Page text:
Ultimate Frisbee Finding Home in Lakeview

By Chris Burrows and Allison Horne

PostedMonday, June 10, 2013

On a Sunday afternoon in April, fans arrived at an Addison Street stadium, parked for free, shuffled through the gates for $10 and chanted “GOOOOOOSE” in throngs.

They were treated to many of the Wrigley Field-type charms – a crackling public address system, bleacher seating and a decaying scoreboard – but were two miles west of that iconic stadium.

The team they came to see is professional, boasts a reigning MVP, a YouTube sensation turned record-holder that commutes from Florida for games and an owner who just over a year ago learned of the sport he’s now a part of.

At the end of the game, the fans came down to the field and met the players that they came to watch: Jonathan “Goose” Helton, Brodie Smith, Geoff Serednesky and others.

The Windy City Wildfire, a professional ultimate frisbee team and a 2013 expansion member of the American Ultimate Disc League, satisfied its growing fan base with a win over the Cincinnati Revolution, 23-16, on that day. But majority owner Steve Gordon is more excited about gaining the support of Chicago’s thriving ultimate community and of local sports fans as he sets out to pioneer Chicago’s first season of professional ultimate.

“When [the Chicago franchise] became available I purchased it within four days,” Gordon said with a chuckle. “It was quick.”

Ultimate Frisbee Photo

(Photo/Allison Horne)

After a short stint spent selling advertising with the league’s Detroit franchise in February of last year, Gordon fell in love with the sport that he had only just met, so when the league announced that a Chicago franchise was available, he jumped at the chance.

“I went from being introduced to the game and doing a lot of due diligence to see what the game was about so that I knew what to sell to potential sponsors,” Gordon said. “As I did my due diligence, I got very excited about the game, in particular the spirit that the game values.”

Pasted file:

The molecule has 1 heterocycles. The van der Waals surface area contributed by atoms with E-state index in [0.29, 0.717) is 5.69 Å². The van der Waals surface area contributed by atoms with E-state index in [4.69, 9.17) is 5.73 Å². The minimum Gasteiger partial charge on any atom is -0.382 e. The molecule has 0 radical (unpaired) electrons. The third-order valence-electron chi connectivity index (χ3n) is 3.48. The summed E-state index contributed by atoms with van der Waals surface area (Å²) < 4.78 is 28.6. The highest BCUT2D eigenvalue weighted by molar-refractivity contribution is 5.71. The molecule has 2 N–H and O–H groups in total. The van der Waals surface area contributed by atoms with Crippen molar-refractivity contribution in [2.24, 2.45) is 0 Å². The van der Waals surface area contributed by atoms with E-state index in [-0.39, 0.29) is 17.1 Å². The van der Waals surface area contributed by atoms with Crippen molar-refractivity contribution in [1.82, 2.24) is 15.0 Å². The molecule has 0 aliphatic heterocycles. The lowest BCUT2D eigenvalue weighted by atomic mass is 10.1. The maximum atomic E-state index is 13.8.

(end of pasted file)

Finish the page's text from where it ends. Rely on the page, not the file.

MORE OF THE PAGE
Gordon found a home for the Wildfire at Lane Tech Stadium and knew he needed to land some big names to earn respect with fans. For that, he went straight to two of the biggest names in ultimate frisbee, both of whom had Chicago ties.

The league’s reigning MVP, Helton, played last season as a member of the Indianapolis Alley Cats. During that season he made the commute from his home in Chicago for games and practices in Indianapolis since moving to the Chicago area in 2010 from Jacksonville, Fla., so that his wife could earn a master’s degree at Northern Illinois University.

“The challenge of course last year was the travel – [Indianapolis] is almost four hours each way – so I spent a lot of time last year on the road,” Helton said. “I didn’t feel comfortable doing that again this year, so I was very happy to hear that there was going to be a Chicago team, and once I met Steve and got to know him, we clicked, and it was a privilege to play for this team.”

It was through Helton that Gordon developed a relationship with Smith, who last year also played with the Alley Cats but is better known for his trick-shot cult following on YouTube. The veteran player makes a living teaching frisbee clinics and selling frisbee products and played five years of ultimate at the University of Florida.